War of the Rebellion: Serial 081 Page 0703 Chapter LII. CORRESPONDENCE, ETC. - CONFEDERATE.

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when something more is necessary than adhering to lines and defensive positions. We shall be obliged to go out and prevent the enemy from selecting such positions as he chooses. If he is allowed to continue that course we shall last be obliged to take refuge behind the works of Richmond and stand a siege, which would be but a work of time. You must be prepared to fight him in the field, to prevent him taking positions such as he desires,a d I expect the co-operation of all the corps commanders in the course which necessity now will oblige us to pursue. It is for this purpose that I desire the corps to be kept together and as strong as possible, and that our absentees will be brought forward and every attention given to refreshing and preparing the men for battle. Their arms and ammunition should be looked to and cooked provisions provided ahead.

R. E. LEE,


P. S. - I am anxious to get recommendations to fill the vacancies in the different commands in your corps.

R. E. L.


June 30, 1864.

Major General J. B. KERSHAW,

Commanding Division:

You will probably not be called on to move this evening. The lieutenant-general commanding desires that you will have your division at the intersection of the Petersburg and Weldon Railroad with the line of fortifications to-morrow morning at 3 o'clock. Mahone's division will move at 2 o'clock, and you will follow it. The point above named is indicated by Lieutenant-General Hill, from whom you will receive orders on the spot. Make all necessary preparations of ammunition, &c., as you will probably become engaged.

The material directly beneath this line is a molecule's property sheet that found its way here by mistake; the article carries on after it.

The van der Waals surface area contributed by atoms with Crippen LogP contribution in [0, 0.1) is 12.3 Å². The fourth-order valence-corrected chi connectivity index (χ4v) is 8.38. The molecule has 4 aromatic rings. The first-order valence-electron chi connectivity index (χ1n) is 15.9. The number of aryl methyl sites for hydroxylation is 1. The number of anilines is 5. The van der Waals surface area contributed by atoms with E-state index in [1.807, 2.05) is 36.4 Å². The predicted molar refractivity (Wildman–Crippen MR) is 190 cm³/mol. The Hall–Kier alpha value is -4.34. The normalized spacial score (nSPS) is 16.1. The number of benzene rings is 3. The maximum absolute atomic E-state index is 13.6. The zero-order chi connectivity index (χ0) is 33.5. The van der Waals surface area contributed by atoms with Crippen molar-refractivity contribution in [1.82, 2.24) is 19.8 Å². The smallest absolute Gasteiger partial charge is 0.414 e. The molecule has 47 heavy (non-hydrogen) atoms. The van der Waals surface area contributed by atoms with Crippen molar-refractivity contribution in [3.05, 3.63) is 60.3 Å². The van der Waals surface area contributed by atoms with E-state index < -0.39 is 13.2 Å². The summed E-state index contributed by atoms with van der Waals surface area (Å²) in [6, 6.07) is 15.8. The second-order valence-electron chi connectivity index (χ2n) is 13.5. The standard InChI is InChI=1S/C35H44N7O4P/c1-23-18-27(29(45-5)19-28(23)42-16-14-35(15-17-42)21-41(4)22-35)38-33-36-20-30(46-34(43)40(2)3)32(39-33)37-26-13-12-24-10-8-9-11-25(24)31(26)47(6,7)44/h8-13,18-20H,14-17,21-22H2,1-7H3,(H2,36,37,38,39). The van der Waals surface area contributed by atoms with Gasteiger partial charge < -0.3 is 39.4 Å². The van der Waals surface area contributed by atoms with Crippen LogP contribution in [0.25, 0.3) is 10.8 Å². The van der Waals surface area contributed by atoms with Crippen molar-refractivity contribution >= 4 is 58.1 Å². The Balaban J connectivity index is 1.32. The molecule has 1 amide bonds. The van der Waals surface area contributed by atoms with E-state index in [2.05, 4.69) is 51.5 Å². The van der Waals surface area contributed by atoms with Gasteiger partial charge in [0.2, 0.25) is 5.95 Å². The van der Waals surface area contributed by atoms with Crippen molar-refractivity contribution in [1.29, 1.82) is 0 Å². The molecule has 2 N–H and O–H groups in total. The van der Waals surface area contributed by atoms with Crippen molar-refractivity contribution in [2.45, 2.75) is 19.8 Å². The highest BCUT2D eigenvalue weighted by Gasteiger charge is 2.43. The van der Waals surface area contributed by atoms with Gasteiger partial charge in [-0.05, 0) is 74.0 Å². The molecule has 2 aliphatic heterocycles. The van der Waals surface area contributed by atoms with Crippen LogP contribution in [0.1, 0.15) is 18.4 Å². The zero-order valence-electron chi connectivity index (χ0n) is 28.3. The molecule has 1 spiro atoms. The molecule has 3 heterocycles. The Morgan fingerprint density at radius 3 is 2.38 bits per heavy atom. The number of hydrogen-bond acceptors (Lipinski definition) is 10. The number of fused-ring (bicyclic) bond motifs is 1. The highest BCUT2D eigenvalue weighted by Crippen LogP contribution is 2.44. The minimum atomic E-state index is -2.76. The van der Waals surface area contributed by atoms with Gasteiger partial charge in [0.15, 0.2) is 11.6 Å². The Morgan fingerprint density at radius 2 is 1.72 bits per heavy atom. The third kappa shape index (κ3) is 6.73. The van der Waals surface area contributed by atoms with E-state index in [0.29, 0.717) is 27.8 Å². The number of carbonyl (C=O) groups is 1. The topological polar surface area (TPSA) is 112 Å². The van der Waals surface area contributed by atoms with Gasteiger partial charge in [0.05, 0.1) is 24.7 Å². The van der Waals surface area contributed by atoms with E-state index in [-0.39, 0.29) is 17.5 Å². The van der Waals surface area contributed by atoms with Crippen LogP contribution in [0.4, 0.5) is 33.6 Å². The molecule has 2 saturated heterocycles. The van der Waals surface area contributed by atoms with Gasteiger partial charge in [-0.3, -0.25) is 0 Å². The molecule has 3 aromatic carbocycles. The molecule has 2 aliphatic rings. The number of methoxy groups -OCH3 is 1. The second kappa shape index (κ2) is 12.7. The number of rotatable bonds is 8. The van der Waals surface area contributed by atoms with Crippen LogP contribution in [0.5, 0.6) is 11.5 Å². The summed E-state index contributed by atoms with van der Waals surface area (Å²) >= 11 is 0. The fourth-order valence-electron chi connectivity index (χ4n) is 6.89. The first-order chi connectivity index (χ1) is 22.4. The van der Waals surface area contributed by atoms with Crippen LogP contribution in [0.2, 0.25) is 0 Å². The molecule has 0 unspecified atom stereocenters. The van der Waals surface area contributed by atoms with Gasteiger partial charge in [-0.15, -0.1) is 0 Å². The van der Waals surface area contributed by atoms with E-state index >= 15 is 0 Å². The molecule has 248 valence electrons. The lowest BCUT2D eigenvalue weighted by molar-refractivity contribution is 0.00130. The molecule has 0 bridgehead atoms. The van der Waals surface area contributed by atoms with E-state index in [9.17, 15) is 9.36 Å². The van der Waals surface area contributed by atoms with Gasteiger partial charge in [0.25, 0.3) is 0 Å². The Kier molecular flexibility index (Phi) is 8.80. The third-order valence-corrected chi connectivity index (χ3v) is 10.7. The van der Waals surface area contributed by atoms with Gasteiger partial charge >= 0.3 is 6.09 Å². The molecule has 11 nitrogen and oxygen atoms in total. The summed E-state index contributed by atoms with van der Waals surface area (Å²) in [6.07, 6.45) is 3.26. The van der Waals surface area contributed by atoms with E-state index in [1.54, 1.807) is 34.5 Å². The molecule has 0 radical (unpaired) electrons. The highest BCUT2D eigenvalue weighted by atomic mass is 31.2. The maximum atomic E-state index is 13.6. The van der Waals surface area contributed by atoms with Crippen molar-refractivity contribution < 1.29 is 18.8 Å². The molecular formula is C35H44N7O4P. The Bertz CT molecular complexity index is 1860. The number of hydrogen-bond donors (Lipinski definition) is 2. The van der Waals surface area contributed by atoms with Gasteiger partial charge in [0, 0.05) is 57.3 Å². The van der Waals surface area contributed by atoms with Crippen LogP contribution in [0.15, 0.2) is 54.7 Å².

I am, general, very respectfully, your obedient servant,


Lieutenant-Colonel and Assistant Adjutant-General.


June 30, 1864.

Colonel G. W. BRENT,

Assistant Adjutant-General:

SIR: In compliance with General Orders, Numbers 16, department headquarters, i submit the following report:

Gracie's brigade relieved Martin's brigade early last night. the former occupies our works between Colquitt's brigade and the Norfolk railroad; General Gracie reports the "trenches very poorly constructed; too narrow and not sufficiently deep; that there are also some very dangerous points where the enemy have a plunging fire into our ditches." There was not room enough in the lines for the whole of Gracie's brigade, and the Fifty-ninth Alabama Regiment, about 250 effective has been retired to the rear of the railroad.

The work in the rear of Pegram's battery has been very well advanced since yesterday, and is now in a condition to give increased strength to our line, though not completed. Brigadier-General Elliott reports that he can employ but about 100 men. I will therefore be able to furnish a detail for fatigue duty on the left, if necessary to strengthen